By Michael Biggiani
Journalist Marie Colvin was a famous foreign war correspondent for the London Times until she was killed by a bomb in 2012 while reporting about the ongoing civil war in Syria. Ms. Colvin won numerous awards for her excellent journalism. In fact, to keep her legacy alive, our own Oyster Bay High School Library is dedicated in honor of Marie Colvin.
The recently released film A Private War is a must-see movie that details the life of Marie Colvin abroad. The film, written by Arash Amel and starring Rosamund Pike, who was nominated for a Golden Globe Award for her portrayal of Marie Colvin, gives a detailed account of some of the events Ms. Colvin reported on during her career as a foreign war correspondent. The movie clearly depicts how Ms. Colvin’s courage and determination enabled her to provide the world with accurate, firsthand accounts of human atrocities in several countries.
The movie opens with Marie Colvin traveling to the country of Sri Lanka in 2001 to report on a civil war taking place there. The scene explains why Colvin had to wear an eye-patch over her left eye. Colvin lost sight in her left eye after being hit by the blast of a Sri Lankan grenade while crossing from a Liberation Tigers of Tamel Eelan controlled area to a government controlled area in Sri Lanka. After the injury to her left eye, Colvin decided to cover it with a black eye patch. Despite her injury, Colvin persevered in writing and publishing her story about Sri Lanka in the London Times.
The film soon shifts to the country of Iraq where in 2003, Ms. Colvin meets up with her loyal photographer and friend Paul Conroy. Together they risk their lives to cover a story of a hidden mass grave of prisoners murdered by the Iraqi government. The risk paid off, as Colvin was again able to report this story, which uncovered human atrocities committed by the Iraqi government. The movie also highlights an interview Ms. Colvin was able to obtain from Libyan leader Muammar Gaddafi in 2011 during the Arab Spring in Libya, where a civil war between the oppressive government of Gaddafi and the rebels was occurring.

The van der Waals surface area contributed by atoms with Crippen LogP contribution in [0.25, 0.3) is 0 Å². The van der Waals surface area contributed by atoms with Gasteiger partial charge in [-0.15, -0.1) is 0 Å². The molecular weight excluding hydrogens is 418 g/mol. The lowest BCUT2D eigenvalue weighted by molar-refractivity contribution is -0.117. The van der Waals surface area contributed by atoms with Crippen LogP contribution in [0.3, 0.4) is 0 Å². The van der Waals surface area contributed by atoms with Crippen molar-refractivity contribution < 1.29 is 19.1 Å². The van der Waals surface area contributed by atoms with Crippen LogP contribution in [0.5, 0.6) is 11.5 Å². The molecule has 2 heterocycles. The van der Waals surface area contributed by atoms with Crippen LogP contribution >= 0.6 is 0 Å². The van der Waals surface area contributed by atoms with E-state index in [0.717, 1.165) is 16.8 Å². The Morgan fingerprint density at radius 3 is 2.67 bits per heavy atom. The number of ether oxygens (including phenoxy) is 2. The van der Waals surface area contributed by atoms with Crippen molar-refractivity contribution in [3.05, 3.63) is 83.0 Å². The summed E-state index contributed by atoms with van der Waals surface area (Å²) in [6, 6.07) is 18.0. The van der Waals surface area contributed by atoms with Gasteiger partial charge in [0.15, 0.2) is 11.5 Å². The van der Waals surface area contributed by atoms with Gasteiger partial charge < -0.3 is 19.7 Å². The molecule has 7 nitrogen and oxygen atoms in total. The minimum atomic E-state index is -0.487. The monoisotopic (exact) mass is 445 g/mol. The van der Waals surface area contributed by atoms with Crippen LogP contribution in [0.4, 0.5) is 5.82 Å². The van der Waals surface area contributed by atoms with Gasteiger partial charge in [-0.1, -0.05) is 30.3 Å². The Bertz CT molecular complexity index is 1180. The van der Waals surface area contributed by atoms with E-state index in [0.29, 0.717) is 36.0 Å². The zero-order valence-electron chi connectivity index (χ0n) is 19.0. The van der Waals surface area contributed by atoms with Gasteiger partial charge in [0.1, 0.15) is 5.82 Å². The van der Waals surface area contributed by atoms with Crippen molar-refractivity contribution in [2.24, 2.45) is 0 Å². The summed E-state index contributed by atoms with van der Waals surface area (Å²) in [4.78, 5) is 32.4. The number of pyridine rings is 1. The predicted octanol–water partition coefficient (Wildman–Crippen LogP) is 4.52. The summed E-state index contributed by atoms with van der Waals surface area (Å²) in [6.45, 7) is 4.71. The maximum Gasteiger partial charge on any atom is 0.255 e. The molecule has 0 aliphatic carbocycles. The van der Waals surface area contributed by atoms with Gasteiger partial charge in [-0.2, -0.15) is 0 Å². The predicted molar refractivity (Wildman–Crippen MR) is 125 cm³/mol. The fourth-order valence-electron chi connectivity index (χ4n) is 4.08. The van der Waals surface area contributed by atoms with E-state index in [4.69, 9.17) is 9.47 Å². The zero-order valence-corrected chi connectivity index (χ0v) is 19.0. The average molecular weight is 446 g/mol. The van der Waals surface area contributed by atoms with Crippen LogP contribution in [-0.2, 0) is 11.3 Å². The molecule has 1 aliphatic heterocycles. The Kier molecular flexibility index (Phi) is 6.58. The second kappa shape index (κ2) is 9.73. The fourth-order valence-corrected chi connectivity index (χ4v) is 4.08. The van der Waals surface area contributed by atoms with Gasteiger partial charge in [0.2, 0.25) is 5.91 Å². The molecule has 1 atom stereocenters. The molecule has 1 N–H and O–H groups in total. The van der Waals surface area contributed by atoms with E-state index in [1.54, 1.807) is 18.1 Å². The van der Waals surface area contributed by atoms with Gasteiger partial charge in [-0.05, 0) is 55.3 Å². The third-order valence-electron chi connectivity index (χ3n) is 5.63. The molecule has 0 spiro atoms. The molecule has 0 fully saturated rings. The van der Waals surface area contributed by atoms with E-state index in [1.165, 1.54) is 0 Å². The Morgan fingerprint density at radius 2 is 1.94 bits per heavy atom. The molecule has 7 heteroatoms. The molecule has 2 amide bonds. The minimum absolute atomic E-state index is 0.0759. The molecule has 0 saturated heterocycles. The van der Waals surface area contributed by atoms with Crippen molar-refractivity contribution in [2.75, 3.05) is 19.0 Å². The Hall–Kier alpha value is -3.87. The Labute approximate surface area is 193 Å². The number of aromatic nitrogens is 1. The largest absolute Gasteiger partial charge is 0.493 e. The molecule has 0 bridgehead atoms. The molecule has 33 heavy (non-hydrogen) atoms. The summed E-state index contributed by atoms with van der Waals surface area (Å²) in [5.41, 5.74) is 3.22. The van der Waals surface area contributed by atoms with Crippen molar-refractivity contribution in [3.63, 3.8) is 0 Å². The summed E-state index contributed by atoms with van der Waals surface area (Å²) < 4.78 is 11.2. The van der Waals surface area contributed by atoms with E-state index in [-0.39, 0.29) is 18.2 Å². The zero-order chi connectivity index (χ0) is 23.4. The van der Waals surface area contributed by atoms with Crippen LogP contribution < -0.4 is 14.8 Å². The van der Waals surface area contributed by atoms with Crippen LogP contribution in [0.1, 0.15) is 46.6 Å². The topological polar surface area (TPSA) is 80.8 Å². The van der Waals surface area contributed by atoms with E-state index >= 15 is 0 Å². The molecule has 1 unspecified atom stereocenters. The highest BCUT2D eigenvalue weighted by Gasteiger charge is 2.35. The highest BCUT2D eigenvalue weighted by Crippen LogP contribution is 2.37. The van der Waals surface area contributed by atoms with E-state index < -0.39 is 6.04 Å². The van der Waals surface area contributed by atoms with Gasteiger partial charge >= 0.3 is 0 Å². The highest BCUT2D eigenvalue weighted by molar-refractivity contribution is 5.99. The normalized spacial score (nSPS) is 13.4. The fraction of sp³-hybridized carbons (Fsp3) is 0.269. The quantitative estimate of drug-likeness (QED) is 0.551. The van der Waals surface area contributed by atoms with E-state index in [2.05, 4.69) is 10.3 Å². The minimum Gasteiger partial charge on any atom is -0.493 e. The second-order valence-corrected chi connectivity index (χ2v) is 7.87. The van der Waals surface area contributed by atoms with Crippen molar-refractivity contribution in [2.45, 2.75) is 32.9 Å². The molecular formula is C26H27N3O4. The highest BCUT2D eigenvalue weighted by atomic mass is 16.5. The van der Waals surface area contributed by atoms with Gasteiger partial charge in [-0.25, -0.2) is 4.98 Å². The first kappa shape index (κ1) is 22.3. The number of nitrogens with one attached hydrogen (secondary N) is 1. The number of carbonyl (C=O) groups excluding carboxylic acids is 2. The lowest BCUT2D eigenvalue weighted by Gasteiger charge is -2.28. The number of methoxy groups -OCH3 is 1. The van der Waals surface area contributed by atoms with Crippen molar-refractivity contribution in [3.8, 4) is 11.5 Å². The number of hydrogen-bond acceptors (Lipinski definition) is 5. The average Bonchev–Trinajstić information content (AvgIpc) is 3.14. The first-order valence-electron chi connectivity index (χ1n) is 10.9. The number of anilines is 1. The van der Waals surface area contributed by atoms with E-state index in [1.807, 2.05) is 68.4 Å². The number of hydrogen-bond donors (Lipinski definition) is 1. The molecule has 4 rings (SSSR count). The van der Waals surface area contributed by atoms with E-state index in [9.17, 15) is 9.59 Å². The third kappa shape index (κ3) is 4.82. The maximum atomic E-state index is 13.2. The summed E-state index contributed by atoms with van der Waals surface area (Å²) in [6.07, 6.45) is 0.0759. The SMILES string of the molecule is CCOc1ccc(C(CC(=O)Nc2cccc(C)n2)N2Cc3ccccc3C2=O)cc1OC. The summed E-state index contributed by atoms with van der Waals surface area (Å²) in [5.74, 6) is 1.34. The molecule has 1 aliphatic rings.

Throughout the film, Marie Colvin also deals with her own “Private War.” She suffers from Post-Traumatic Stress Disorder and frequently has visions of a dead girl lying in bed. These segments help the audience really understand what Colvin went through, and they show her bravery as she continues reporting despite her suffering. Ms. Colvin also copes with excessive drinking.
The film concludes with Marie Colvin again risking her life to cover the Syrian Civil War in Homs, Syria in 2012. Colvin was able to cross into Syria on the back of a motocross motorcycle. While in Homs, which at the time was a stronghold for the rebellion forces against President Assad’s Syrian government, Colvin gives a poignant live report to CNN anchor Anderson Cooper about the continuous shelling and killing of Syrian civilians by the Syrian government forces. Soon thereafter, while trying to flee the bombing and find a safer location, Marie Colvin and another photographer are killed by an explosive device. As the camera pans out to the bombed city of Homs, there is only silence in the theater.
Famous singer and songwriter, Annie Lennox, who was inspired by Marie Colvin’s work, came out of retirement to write the song “Requiem for a Private War,” which is the theme song of the movie and can be heard in its entirety at the end of the film. This is a very powerful song, performed beautifully by Lennox, to conclude this emotional movie. Ms. Lennox was nominated for a Golden Globe Award for the song.
A Private War is a tragically beautiful film and an appropriate tribute to Marie Colvin’s courageous life as a journalist. She reported on stories from some of the most dangerous locations on Earth so her readers could feel the suffering of the people affected by war. The film succeeds in bringing this to light. Colvin teaches us all a lesson that even when the odds are stacked against you, you must continue to shed light on the truth and pursue justice. Marie Colvin “wanted people to care” about the conflicts going on overseas. It is safe to say that her work will always be remembered, and she will continue to inspire future journalists for generations to come.